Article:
- The runtime version of the build and the target runtime version of an update must match exactly.
- A channel can be linked to any branch. By default, a channel is linked to a branch of the same name.
Let's focus on that last point. Every build has a channel, and we, as developers, can link that channel to any branch, which will make its most recent compatible update available on the channel. To simplify this linking, by default we'll auto-link a channel to a branch of the same name. For instance, if we created builds with the channel named "production", we could publish updates to a branch named "production" and our builds would get the updates on a matching branch named "production", even though we did not manually link anything.
While this default will work in many cases, we can always change the mapping. Say we found a bug, found it, fixed it, and published it to a branch named "production-hotfix". We could then point our builds with the channel "production" at the branch "production-hotfix":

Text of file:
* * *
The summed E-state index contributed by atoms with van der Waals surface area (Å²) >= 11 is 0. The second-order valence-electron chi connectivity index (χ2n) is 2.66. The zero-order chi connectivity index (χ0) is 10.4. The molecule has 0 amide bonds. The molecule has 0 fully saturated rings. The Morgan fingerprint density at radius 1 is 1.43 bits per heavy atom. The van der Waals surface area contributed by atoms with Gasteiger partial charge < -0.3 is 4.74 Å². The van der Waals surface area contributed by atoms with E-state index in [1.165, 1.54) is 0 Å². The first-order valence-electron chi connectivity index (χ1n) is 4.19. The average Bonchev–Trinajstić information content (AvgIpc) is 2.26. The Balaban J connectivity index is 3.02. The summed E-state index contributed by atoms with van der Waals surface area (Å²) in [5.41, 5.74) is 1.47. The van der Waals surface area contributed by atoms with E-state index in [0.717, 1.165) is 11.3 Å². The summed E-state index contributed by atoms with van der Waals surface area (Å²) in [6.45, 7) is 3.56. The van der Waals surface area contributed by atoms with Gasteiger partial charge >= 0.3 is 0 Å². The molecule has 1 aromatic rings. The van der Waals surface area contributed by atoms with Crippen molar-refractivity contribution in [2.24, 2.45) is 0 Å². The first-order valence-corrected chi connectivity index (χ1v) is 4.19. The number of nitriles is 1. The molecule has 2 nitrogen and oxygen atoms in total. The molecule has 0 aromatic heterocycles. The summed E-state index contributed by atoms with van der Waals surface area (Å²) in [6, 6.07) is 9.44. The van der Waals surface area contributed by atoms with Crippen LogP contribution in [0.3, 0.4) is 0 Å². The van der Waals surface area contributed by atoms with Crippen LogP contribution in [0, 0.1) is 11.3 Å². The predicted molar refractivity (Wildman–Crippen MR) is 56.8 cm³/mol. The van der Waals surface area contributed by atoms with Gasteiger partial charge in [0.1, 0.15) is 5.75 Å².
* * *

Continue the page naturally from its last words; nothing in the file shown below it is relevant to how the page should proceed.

Now that we're familiar with the core concepts of EAS Update, let's talk about how this process occurs. When an Expo project with the
library is built, we include native Android and iOS code that will check for new updates on launch. By the way, when the modules checks for an update and when it downloads it is configurable
By default, the app will check for an update when it's opened according to the Expo Update Protocol
. If the app finds an update that is newer than the current update inside the app, it will download it and run it. If the app does not find a newer update, it will instead run the update that was embedded inside the app at build time.